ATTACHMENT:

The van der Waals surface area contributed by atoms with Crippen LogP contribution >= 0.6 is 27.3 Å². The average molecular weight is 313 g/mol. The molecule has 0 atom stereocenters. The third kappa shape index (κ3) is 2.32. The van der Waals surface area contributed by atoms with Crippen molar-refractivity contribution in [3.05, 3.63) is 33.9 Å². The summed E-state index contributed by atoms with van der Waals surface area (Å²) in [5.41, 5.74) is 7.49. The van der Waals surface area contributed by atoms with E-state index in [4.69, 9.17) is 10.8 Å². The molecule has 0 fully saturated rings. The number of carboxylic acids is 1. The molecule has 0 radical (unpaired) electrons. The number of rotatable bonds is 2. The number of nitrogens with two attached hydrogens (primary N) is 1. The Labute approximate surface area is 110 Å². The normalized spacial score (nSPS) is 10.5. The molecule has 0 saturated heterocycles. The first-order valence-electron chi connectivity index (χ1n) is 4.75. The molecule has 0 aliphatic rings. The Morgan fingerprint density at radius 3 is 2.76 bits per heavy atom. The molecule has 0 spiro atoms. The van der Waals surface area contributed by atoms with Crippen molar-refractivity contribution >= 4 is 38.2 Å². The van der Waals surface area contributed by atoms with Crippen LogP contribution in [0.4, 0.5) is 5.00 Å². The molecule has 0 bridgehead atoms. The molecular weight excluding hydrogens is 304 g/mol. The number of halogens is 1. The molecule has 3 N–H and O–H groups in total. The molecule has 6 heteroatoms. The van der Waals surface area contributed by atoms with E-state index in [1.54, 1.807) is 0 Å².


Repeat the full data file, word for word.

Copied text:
The van der Waals surface area contributed by atoms with Crippen LogP contribution >= 0.6 is 27.3 Å². The average molecular weight is 313 g/mol. The molecule has 0 atom stereocenters. The third kappa shape index (κ3) is 2.32. The van der Waals surface area contributed by atoms with Crippen molar-refractivity contribution in [3.05, 3.63) is 33.9 Å². The summed E-state index contributed by atoms with van der Waals surface area (Å²) in [5.41, 5.74) is 7.49. The van der Waals surface area contributed by atoms with E-state index in [4.69, 9.17) is 10.8 Å². The molecule has 0 fully saturated rings. The number of carboxylic acids is 1. The molecule has 0 radical (unpaired) electrons. The number of rotatable bonds is 2. The number of nitrogens with two attached hydrogens (primary N) is 1. The Labute approximate surface area is 110 Å². The normalized spacial score (nSPS) is 10.5. The molecule has 0 saturated heterocycles. The first-order valence-electron chi connectivity index (χ1n) is 4.75. The molecule has 0 aliphatic rings. The Morgan fingerprint density at radius 3 is 2.76 bits per heavy atom. The molecule has 0 spiro atoms. The van der Waals surface area contributed by atoms with Crippen molar-refractivity contribution >= 4 is 38.2 Å². The van der Waals surface area contributed by atoms with Crippen LogP contribution in [0.4, 0.5) is 5.00 Å². The molecule has 0 bridgehead atoms. The molecular weight excluding hydrogens is 304 g/mol. The number of halogens is 1. The molecule has 3 N–H and O–H groups in total. The molecule has 6 heteroatoms. The van der Waals surface area contributed by atoms with E-state index in [1.54, 1.807) is 0 Å².